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Build a better business case with life cycle costing

Image of a brightly-lit warehouse
Upgrading things like lighting may cost more up front, but often costs less over time than traditional options.

Purchasing energy efficient equipment may cost more up front, but can save you money in the long run

When you're putting together a business case for new equipment, upgrades, or even a new facility, it's logical to focus on the most inexpensive option. However, unless you've calculated the life cycle cost of each option, it's very easy to believe that the most inexpensive option is the one with the lowest purchase price.

Energy efficient upgrades often cost more than traditional solutions but have much lower running costs. In many cases the savings that can be made in running costs can payback the initial investment cost in as little to 2-3 years. Because many energy efficient solutions – such as LED lightbulbs – last much longer than their traditional equivalents over time, those savings can add up to a considerable amount.

That's where life cycle costing can make all the difference. By factoring in the total cost of owning, operating and maintaining a project over its useful life, including fuel, energy, labour, replacement components, and the initial purchase price, then suddenly the inexpensive, more traditional solution might suddenly become the most expensive. If you're going to be presenting various options to your senior management team or your bank to raise funding, life cycle costing will help to make the high initial investment of a cutting edge, energy-saving solution much more viable.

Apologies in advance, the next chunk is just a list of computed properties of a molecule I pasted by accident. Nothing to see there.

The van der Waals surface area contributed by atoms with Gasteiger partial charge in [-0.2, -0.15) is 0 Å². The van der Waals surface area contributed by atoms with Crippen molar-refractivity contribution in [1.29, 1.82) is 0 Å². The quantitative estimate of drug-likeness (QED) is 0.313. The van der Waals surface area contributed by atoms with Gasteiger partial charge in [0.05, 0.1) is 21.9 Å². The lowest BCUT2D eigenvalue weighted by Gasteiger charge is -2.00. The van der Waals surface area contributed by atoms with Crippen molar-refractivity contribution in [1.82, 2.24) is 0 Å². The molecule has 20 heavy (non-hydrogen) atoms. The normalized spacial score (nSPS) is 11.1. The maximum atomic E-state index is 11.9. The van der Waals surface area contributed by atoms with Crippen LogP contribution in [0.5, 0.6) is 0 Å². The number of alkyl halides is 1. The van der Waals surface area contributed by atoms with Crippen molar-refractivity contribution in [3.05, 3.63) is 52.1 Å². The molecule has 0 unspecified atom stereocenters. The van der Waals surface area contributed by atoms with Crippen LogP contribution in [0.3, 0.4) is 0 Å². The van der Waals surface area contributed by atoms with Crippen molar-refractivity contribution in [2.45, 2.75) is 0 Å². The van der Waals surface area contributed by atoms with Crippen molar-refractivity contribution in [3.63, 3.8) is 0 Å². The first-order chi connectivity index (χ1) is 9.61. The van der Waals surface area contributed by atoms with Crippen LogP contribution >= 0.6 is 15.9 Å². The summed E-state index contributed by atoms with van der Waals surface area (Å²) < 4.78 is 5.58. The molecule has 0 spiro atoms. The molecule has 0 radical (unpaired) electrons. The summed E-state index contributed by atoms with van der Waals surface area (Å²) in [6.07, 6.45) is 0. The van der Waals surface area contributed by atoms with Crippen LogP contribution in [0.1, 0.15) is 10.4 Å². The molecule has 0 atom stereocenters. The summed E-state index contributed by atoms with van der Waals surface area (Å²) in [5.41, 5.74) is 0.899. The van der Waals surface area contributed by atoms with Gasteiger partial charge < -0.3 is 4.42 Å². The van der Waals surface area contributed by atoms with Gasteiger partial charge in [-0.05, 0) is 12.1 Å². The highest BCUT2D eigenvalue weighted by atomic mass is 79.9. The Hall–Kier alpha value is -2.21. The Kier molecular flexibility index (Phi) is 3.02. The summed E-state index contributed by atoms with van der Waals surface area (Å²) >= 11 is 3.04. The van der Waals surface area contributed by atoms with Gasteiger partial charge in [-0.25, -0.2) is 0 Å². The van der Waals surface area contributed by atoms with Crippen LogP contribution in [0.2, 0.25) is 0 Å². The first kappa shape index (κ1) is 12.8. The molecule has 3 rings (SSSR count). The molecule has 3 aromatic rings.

How to calculate life cycle costs

So how do you calculate the life cycle cost of something? Here's an example:

  • Company X is considering whether to purchase an Electric Tool or Gas-Powered Tool.
  • The Electric Tool has an initial cost of $3,500, while the Gas-Powered Tool has an initial cost of $2,000.
  • Company X is leaning towards the Gas-Powered Tool because of the perceived lower cost. However, after reviewing the annual costs of operation and applying the life cycle cost formula, Company X realizes the Electric Tool is actually more cost-effective than the Gas-Powered Tool.

The formula for calculating the life cycle cost is:

Life Cycle Cost = Initial Cost + (Annual Costs x Annuity PV Factor**)

  Electric Tool Gas-Powered Tool
Initial Cost $3,500 $2,000
Annual Costs





Project/equipment Life
15 15
Annuity Present Value Factor**
(Based on an interest rate of 3% over 15 years)
11.937 11.937
Calculations $3,500 + ($200 x 11.937) $2,000 + ($400 x 11.937)
LIFE CYCLE COST $5887.40 $6,774.80

**The Annuity Present Value Factor is used to calculate the total present value of the equipment's annual costs over the life cycle of the project/equipment. Or alternatively, the value of the money you invest today, over time. This factor may be found on an Annuity PV Factor table or calculated using the following equation, where r = interest rate and n= project life: Annuity present value factor = [1 - (1 / (1 + r)n) ] / r

Let's not forget about incentives

Whatever kind of equipment, upgrade or new building options you're comparing, the energy efficient electric ones will almost certainly have the lowest life cycle costs. But they also might have another benefit that you can factor in too - an available incentive program.

BC Hydro offers a wide range of incentive programs across all types of equipment and upgrades. Our teams can also help you optimize the efficiency of a new build or renovation project. And the BC Hydro Alliance can help you find approved contractors who can help your turn your energy efficient vision into reality.

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